19 My presentation is going to cover analysis of data with QIIME My presentation is going to cover analysis of data with QIIME. This shows many of the steps within QIIME. I am going to discuss certain steps in some detail, and cover the workflow scripts that automate many of the internal steps.
20 Preprocessing pyrosequencing datasets Quality filtering: Discard sequences that:Are too short and too long ( range)With low quality scoresWith long homopolymersCan trim poor quality regions from the endsPyroNoise and ChimerasCan greatly inflate OTU countsPyronoise algorithm uses SFF files to fix noisy sequencesUse barcodes to assign sequences to samples
21 Defining species: OTU picking Cluster sequences based on % identity97% id typical for speciesCD-HIT, UCLUSTFor Phylogenetic diversity measures need to make a treeAlign sequences: NAST, PyNASTDenovo tree building: FastTreeAssign reads to sequences in a pre-defined reference tree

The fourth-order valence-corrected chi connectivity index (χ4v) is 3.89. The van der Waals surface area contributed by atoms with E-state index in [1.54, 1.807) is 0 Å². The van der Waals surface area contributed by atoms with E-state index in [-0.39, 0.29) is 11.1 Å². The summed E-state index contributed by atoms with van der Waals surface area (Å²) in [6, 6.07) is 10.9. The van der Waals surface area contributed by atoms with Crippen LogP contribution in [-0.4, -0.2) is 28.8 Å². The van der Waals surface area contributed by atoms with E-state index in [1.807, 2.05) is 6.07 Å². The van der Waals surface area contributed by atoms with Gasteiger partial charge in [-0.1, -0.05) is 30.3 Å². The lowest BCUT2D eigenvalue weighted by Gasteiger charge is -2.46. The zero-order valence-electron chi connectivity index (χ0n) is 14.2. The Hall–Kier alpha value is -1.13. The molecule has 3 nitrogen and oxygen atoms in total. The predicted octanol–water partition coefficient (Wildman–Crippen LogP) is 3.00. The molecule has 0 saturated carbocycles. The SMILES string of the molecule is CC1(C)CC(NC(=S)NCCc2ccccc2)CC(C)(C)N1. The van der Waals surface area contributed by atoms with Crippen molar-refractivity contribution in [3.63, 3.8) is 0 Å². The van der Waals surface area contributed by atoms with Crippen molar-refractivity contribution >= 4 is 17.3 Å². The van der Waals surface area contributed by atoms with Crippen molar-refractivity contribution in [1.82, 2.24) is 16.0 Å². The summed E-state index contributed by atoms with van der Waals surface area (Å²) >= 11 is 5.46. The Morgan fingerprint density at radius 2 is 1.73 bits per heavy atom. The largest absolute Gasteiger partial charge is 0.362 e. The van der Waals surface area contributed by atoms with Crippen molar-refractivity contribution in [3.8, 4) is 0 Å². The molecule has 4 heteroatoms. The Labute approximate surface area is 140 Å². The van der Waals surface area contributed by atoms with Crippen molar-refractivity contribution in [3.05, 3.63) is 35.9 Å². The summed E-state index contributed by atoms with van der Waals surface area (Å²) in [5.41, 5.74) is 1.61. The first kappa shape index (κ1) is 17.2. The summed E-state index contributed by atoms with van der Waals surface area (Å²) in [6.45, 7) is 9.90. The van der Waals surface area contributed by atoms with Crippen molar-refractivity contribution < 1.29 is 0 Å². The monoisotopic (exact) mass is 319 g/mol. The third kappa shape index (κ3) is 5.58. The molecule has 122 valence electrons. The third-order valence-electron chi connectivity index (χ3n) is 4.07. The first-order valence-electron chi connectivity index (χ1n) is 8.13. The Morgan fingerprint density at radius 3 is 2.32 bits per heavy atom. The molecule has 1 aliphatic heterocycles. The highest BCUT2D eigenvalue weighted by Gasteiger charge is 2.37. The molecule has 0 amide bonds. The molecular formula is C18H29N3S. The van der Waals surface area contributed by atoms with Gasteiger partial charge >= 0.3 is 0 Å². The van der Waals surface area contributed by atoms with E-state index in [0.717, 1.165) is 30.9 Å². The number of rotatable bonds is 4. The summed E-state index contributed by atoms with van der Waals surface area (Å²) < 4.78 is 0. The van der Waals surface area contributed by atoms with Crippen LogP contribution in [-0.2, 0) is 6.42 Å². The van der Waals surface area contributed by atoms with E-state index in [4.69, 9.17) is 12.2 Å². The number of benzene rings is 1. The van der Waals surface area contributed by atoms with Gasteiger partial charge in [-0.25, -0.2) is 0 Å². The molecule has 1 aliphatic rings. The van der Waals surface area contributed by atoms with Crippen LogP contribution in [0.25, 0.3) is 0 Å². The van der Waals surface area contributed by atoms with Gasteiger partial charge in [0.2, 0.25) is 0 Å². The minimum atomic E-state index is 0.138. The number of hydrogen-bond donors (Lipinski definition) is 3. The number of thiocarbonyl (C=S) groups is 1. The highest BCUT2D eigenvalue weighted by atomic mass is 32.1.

22 Comparing DiversityOverview of methods for evaluating/comparing microbial diversity across samples using 16S rRNA diversity: Measures how much is there? diversity: How much is shared?Phylogenetic verses taxon based diversity.Quantitative verses Qualitative diversity.What types of taxa are driving the patterns? Which species are associated with measured properties?Tools: UniFrac/QIIME/Topiary ExplorerLozupone, C.A. and R. Knight (2008) Species divergence and the measurement of microbial diversity. FEMS Microbiol Rev
23 How do we describe and compare diversity? “How many species are in a sample?”(e.g. 6 colors in A and 6 in B)e.g.: Are polluted environments less diverse than pristine? Diversity:“How many species are shared between samples?”(e.g. 2 shared colors between A and B)e.g.: Does the microbiota differ with different disease states?AB